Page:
Girls, your opinions matter.
I, like many parents, am sure to tell my daughter she can be whatever she wants when she grows up. And she takes this assurance to heart. I still have a photo of my daughter crying, aged 7, when Julia Gillard was elected because it crushed her dreams of being Australia’s first female prime minister.
Fortunately, society obliges in providing female role models, offering examples not just of female prime ministers, but female astronauts, film-makers, judges and Nobel prize winner. We tell her that there are no limits on her capabilities just because she is female.
But what if society tells her there are other limits on her, limits that are not just unhelpful, they are representative of dangerous societal norms?
Two examples I’ve come across recently seem at first glance to be the polar opposite, but are actually two sides of the same coin. It’s a coin that is symptomatic of a far broader cultural issue.
The first is the report by Laura Bates, co-founder of The Everyday Sexism Project, on the way school dress codes are used to make teenage girls feel they are responsible for ‘distracting male students’ or ‘making male teachers uncomfortable’. The report includes girls being told the school had dress codes so the male students ‘wouldn’t target or intimidate’ them, and also illustrates staggering levels of hypocrisy (such as when one female student reported being punished for wearing shorts, while male students were free to wear offensive T-shirts about women giving oral sex, for example).
The second report, published in The Weekend Australian, details the growing concern among psychiatrists, police, and child welfare experts about the negative impact of sexting and social media on young people’s mental and physical wellbeing. Like the report on school dress codes, there are some shocking examples, such as the 13-year-old girl who drew “Boner Garage” on her stomach with an arrow pointing to her crotch, then posted it to her public Instagram account.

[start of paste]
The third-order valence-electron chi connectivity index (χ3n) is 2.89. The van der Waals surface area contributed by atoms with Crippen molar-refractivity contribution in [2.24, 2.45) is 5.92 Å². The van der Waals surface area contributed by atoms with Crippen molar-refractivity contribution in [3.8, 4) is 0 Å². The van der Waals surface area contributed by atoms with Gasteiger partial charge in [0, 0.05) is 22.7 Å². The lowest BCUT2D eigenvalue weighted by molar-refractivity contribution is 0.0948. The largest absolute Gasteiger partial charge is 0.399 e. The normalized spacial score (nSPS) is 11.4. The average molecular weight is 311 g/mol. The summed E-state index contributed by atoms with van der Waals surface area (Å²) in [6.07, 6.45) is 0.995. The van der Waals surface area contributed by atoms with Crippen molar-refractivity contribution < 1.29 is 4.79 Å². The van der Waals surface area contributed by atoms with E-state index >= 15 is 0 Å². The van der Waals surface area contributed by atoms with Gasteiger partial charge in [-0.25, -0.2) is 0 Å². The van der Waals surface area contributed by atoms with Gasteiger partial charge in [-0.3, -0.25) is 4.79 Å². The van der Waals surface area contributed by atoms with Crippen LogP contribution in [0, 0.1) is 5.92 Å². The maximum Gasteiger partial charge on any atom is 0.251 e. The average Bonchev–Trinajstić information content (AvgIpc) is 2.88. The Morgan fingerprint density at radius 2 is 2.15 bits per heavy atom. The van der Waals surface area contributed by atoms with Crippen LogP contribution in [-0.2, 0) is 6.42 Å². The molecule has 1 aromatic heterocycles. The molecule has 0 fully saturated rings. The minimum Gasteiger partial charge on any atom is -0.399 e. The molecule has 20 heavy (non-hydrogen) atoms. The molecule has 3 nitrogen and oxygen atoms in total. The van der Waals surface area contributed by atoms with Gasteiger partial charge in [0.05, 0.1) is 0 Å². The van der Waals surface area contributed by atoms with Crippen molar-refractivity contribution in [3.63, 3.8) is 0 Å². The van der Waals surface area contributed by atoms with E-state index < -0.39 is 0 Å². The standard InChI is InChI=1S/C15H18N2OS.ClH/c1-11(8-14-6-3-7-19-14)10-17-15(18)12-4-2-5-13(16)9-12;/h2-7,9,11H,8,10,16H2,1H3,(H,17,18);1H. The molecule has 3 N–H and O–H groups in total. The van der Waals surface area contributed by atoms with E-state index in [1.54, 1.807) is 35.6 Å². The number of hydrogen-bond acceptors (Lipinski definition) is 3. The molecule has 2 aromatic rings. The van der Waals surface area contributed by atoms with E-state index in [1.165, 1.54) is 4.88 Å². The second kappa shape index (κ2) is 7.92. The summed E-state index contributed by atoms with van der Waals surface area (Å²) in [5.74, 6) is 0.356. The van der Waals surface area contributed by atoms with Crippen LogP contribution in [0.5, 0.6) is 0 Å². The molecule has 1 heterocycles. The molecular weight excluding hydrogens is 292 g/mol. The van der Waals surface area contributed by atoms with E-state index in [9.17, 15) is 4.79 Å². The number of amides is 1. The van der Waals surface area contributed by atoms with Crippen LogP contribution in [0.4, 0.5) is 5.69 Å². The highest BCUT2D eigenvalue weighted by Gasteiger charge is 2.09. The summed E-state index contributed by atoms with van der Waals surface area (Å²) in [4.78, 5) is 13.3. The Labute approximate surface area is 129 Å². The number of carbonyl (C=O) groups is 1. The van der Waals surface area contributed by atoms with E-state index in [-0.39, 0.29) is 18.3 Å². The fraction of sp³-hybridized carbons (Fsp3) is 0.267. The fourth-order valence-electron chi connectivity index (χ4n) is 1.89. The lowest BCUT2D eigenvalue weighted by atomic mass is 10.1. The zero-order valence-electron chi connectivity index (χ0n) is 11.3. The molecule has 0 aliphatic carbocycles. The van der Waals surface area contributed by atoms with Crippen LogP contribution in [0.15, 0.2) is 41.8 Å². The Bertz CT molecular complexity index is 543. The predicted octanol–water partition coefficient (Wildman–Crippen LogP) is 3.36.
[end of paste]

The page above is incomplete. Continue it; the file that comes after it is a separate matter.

There is a unifying theme to these two concerning reports, and it about whose opinion is the priority.
In the report on school dress codes, what was most striking was the way so many of the accounts privileged the perceptions and feelings of males (students and teachers) over that of the teenage girls. The female students were disciplined and punished for wearing clothes that would distract, make uncomfortable, excite, or incite the males around them, solidifying the idea that the opinion and experiences of the males was what mattered. Regardless of what the girls wanted, the message being sent to them loud and clear was that female behaviour, first and foremost, had to accommodate the male need.
Listen to MWN publisher Mia Freedman and Debrief Daily senior editor Sarah Macdonald talk about what it means to be a feminist. (Post continues after the audio.)
In the report of young people and the way online sexual behaviour transfers into alarming real-world problems, once again the theme of privileging male feelings is conspicuous. The report repeatedly discusses the way young (very young; as young as 8) girls are engaging in behaviours they think their male peers want, such as providing naked or sexual photos of themselves (which were often then shared amongst the boy’s friends), or ending up at their local GP’s with injuries because they were forced or coerced to mimic pornography featuring ‘rape, bondage, torture and bestiality’. As one child psychologist said, ‘Boys see girls as sexual service stations for their pleasure’. This report illustrates another way that even very young girls have been conditioned to see the needs and feelings of the males around them as trumping their own feelings.